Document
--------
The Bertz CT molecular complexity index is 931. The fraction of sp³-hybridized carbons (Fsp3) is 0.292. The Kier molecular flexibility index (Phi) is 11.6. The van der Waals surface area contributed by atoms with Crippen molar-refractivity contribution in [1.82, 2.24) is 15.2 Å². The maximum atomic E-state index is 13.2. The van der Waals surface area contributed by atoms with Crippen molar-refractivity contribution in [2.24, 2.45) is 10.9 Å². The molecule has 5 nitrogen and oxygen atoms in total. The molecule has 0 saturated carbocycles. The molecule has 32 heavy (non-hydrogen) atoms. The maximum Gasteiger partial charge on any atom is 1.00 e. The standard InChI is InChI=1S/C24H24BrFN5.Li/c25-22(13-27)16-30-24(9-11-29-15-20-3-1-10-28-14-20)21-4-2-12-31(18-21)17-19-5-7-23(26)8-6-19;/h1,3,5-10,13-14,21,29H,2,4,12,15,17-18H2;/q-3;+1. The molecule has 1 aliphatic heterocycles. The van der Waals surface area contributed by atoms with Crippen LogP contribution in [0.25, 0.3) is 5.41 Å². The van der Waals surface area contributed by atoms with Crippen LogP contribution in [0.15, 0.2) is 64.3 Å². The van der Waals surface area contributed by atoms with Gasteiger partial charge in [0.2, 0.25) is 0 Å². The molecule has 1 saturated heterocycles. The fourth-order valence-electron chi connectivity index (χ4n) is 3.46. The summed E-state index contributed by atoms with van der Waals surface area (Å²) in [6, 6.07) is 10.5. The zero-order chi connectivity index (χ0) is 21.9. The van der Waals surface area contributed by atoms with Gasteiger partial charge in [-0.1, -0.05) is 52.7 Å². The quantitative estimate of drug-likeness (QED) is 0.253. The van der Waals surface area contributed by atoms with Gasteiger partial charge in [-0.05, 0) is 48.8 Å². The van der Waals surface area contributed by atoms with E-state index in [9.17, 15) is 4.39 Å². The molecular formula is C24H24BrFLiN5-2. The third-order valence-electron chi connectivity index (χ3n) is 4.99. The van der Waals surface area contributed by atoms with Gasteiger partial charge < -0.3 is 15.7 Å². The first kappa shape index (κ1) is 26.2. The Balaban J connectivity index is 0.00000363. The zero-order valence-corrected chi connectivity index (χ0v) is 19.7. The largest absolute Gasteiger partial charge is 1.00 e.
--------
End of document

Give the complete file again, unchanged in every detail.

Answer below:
The Bertz CT molecular complexity index is 931. The fraction of sp³-hybridized carbons (Fsp3) is 0.292. The Kier molecular flexibility index (Phi) is 11.6. The van der Waals surface area contributed by atoms with Crippen molar-refractivity contribution in [1.82, 2.24) is 15.2 Å². The maximum atomic E-state index is 13.2. The van der Waals surface area contributed by atoms with Crippen molar-refractivity contribution in [2.24, 2.45) is 10.9 Å². The molecule has 5 nitrogen and oxygen atoms in total. The molecule has 0 saturated carbocycles. The molecule has 32 heavy (non-hydrogen) atoms. The maximum Gasteiger partial charge on any atom is 1.00 e. The standard InChI is InChI=1S/C24H24BrFN5.Li/c25-22(13-27)16-30-24(9-11-29-15-20-3-1-10-28-14-20)21-4-2-12-31(18-21)17-19-5-7-23(26)8-6-19;/h1,3,5-10,13-14,21,29H,2,4,12,15,17-18H2;/q-3;+1. The molecule has 1 aliphatic heterocycles. The van der Waals surface area contributed by atoms with Crippen LogP contribution in [0.25, 0.3) is 5.41 Å². The van der Waals surface area contributed by atoms with Crippen LogP contribution in [0.15, 0.2) is 64.3 Å². The van der Waals surface area contributed by atoms with Gasteiger partial charge in [0.2, 0.25) is 0 Å². The molecule has 1 saturated heterocycles. The fourth-order valence-electron chi connectivity index (χ4n) is 3.46. The summed E-state index contributed by atoms with van der Waals surface area (Å²) in [6, 6.07) is 10.5. The zero-order chi connectivity index (χ0) is 21.9. The van der Waals surface area contributed by atoms with Gasteiger partial charge in [-0.1, -0.05) is 52.7 Å². The quantitative estimate of drug-likeness (QED) is 0.253. The van der Waals surface area contributed by atoms with Gasteiger partial charge in [-0.05, 0) is 48.8 Å². The van der Waals surface area contributed by atoms with E-state index in [9.17, 15) is 4.39 Å². The molecular formula is C24H24BrFLiN5-2. The third-order valence-electron chi connectivity index (χ3n) is 4.99. The van der Waals surface area contributed by atoms with Gasteiger partial charge < -0.3 is 15.7 Å². The first kappa shape index (κ1) is 26.2. The Balaban J connectivity index is 0.00000363. The zero-order valence-corrected chi connectivity index (χ0v) is 19.7. The largest absolute Gasteiger partial charge is 1.00 e.